Why diagnostic testing is so important

Diagnostic testing is essential to identify pathogens of concern in animals with clinical signs of upper respiratory disease. Pathogen identification assists the veterinarian with isolating clinical and exposed cases, as well as determining the optimal minimal quarantine period. If new cases continue to arise within a facility, it is important to reset the quarantine time period back to zero.

The diagnostic method of choice for upper respiratory disease is polymerase chain reaction (PCR) testing.5-7 Most commercial veterinary laboratories offer comprehensive respiratory PCR panels. Not all laboratories test for all pathogens, however, so it is best to communicate your concerns with the laboratory prior to sample submission.

Many U.S. animal shelters identify a low level, or baseline, number of CIRD or FURI cases. Whenever an unusual number of respiratory disease cases or an increase in cases above baseline is noted in community pets, respiratory PCR testing is recommended. In addition, a prolonged duration of illness over what is expected and progression of respiratory cases to more severe respiratory disease merit testing.

PCR testing is noninvasive and easy to perform, and most results are available quickly. Sampling can be performed on nasal, pharyngeal or conjunctival mucosa. It is important to consider the effects that intranasal and oral vaccinations may have on testing, as false-positive results may occur. The PCR panel does not distinguish between vaccine and wild-type strains either for these pathogens or for CDV. However, a quantitative CDV PCR value can assist in making this distinction.

My PCR testing protocol

I use a wood-handled swab, although cotton, plastic and other synthetic swabs may be used. I swab the conjunctiva and the oropharynx and submit the swabs in a sterile vial without preservative. I recommend checking with your diagnostic laboratory to ensure that no additional measures are required for submission.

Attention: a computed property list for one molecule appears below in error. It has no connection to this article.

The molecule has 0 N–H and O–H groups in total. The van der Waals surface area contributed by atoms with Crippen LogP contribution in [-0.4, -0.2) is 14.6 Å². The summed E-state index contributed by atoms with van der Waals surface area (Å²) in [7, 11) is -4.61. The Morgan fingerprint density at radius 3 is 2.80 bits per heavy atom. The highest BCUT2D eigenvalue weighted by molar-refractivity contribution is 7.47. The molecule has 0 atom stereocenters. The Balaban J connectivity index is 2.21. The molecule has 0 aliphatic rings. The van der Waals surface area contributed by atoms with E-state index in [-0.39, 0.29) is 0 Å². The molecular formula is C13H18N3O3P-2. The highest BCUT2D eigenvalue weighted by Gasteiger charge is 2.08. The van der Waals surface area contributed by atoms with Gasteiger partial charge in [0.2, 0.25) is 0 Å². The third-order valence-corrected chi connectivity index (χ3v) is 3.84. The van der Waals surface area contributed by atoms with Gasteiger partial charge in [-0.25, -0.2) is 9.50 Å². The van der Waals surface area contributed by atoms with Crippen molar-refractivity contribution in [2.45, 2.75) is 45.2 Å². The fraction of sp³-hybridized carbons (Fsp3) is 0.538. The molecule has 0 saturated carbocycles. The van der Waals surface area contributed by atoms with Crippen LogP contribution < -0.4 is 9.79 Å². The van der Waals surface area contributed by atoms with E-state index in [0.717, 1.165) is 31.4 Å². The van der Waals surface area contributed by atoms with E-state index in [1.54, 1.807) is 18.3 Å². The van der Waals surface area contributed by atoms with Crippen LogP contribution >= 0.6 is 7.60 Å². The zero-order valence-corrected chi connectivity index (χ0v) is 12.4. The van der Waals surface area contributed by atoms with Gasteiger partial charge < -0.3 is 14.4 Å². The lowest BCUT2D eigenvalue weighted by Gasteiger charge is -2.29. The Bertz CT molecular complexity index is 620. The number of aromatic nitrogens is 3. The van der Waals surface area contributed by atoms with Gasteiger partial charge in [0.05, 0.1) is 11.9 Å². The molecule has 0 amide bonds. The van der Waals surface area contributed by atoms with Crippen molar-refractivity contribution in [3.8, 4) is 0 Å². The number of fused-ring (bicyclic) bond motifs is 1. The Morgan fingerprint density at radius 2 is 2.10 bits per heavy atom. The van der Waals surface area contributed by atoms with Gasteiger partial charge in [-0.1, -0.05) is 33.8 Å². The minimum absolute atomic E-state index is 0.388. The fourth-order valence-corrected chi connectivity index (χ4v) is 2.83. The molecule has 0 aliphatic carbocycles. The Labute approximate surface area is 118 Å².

To determine the causative primary pathogen(s), testing should be performed on a subset of clinically affected and exposed animals before antibiotics are administered and within three to five days of clinical signs.

Most pathogens shed for less than two weeks. However, prolonged shedding occurs with CDV, canine influenza virus H3N2, B. bronchiseptica, Mycoplasma species, Chlamydophila and S. zooepidemicus.8 Repeat PCR testing is recommended with CDV due to the prolonged shedding period.

Treatment strategies and prognosis

Treatment of CIRD and FURI is supportive, with close monitoring for the development of secondary infections or pneumonia. The use of antimicrobials should be limited to dogs and cats with signs of upper respiratory infection and fever, lethargy and inappetence.9 Mucopurulent nasal discharge may resolve with time if a normal appetite and attitude are maintained.

Guidelines established in 2017 by the International Society for Companion Animal Infectious Diseases outline the appropriate use of antimicrobials for the treatment of respiratory disease.9 Although these guidelines can assist in determining the most effective use of antibiotics, organizations that house a large number of commingled dogs and cats may need to start antibiotic use in animals with a normal attitude and appetite in order to reduce the spread and progression of disease.